Exactly one year ago today I sat down at my computer to write about my passion for chess and how I wanted to focus more of my time on learning about the game and improving my skills. I had just closed my old astronomy blog and was looking for something to fill the time void, but I was not interested in creating something as time consuming and emotionally demanding as it was. When I started writing the first entry for Off My Chess, I wanted the blog to be as personal as possible. I wanted it to be about me, my thoughts, and my struggles as I sought to improve my chess performance. I soon realized that writing like that was much more challenging than I had anticipated. Chess is such a transcendental activity that it is practically impossible to write about it from a purely personal perspective because while it can be played alone, it takes on its sense of wonder when played against another person.

Since that day, the site changed its location from a subdomain to owning its own domain name and eventually changing names altogether to Campfire Chess to reflect my broader focus on chess as a game, an education tool, and an activity for bridging the gap between the young and the old, the rich and the poor, the haves and the have nots. I am extremely proud of what Campfire Chess has accomplished in the last year with the regular publishing of Campfire Chess Magazine, the 2014 OffMyChess.com Yearbook, and a multitude of free downloads including exclusive wallpaper, game collections, and ebooks. Chess has come a long way from being the game of nerds to receiving serious international news coverage and propelling some of its players into some lucrative endorsement campaigns.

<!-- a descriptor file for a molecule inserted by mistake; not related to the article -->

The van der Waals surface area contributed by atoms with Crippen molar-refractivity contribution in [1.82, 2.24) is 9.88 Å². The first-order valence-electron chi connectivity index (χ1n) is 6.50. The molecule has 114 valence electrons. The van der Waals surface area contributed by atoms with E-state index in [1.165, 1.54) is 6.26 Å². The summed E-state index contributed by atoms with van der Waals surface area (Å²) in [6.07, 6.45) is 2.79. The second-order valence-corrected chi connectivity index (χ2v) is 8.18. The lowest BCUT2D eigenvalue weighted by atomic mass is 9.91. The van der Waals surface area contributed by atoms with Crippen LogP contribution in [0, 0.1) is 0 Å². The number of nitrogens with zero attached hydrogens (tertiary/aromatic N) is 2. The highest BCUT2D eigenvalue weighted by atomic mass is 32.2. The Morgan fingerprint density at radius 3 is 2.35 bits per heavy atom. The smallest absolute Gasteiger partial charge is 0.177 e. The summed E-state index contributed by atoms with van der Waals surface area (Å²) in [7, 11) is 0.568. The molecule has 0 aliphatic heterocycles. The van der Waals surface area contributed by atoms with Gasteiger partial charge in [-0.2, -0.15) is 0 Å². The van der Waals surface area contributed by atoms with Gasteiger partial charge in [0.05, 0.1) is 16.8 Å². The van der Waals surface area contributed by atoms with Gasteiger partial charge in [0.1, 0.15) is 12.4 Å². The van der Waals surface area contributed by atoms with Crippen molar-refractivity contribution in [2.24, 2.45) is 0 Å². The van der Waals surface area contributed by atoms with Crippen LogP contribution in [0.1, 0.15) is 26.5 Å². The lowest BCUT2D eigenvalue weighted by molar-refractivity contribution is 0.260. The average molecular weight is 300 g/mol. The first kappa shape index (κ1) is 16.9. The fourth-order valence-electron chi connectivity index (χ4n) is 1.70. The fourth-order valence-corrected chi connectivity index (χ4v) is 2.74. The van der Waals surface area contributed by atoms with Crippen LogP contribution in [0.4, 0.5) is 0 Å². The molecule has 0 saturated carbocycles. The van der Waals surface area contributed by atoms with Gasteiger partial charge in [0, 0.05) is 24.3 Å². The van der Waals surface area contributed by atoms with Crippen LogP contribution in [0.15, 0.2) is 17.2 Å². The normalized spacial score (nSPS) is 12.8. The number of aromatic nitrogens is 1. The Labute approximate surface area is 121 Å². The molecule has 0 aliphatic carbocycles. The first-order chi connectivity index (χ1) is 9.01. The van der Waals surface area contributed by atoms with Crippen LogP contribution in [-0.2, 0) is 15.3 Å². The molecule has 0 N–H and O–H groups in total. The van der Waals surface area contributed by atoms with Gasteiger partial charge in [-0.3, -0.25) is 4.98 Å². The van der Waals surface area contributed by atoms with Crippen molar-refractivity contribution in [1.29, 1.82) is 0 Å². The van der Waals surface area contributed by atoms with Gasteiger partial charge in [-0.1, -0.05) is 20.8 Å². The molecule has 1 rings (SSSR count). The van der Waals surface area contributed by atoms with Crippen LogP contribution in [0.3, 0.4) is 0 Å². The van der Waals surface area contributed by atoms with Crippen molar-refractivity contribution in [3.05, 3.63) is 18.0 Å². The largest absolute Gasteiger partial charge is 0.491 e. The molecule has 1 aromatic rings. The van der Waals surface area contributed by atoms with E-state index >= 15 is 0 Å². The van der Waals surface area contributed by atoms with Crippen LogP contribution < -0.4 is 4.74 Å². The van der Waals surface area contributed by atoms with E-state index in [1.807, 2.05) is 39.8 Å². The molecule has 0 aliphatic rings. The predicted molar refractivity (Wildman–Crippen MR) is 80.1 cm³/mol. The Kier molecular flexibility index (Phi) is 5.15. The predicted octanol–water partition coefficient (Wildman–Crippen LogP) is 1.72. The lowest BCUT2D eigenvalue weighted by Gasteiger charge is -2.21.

Perhaps most exciting thing for Campfire Chess was that 2014 turned out to be one of the most interesting years in recent chess history. Fabiano Caruana’s historic streak at the Sinquefield Cup in Saint Louis and the devastating defeat of Garry Kasparov in the FIDE Presidential Election are just a taste of the off-the-board soap opera that played out among the international chess elite. All of this happened in the midst of Campfire Chess picking up its main office and moving from the cold winters of Dayton, Ohio to the sweltering summers of San Antonio, Texas. Because I still suffer from somewhat of a chess identity crisis, I continue to maintain memberships in the Ohio Chess Association and the Texas Chess Association, although I will forever remain an Ohio Buckeye and a rabid Cleveland Indiansfan. As a way of celebrating the blog’s one-year milestone event, I would like to present two Top Ten lists. The first is a list of the Top Ten chess events that have occurred from May 2014 to May 2015. The second list is features and posts that were made on Campfire Chess between May 2014 and May 2015.

Top Ten Chess Events

  • Wesley So changes from Phillipines to the US Chess Federation
    • Philippine Grandmaster Wesley So of Judit Polgar’s chess team at Webster University announced that he was changing his federation to the United States Chess Federation. So was convinced that there were greater chances for him to exploit his playing abilities in the United States than anywhere else.
  • Shamkir Chess 2014 – The Gashimov Memorial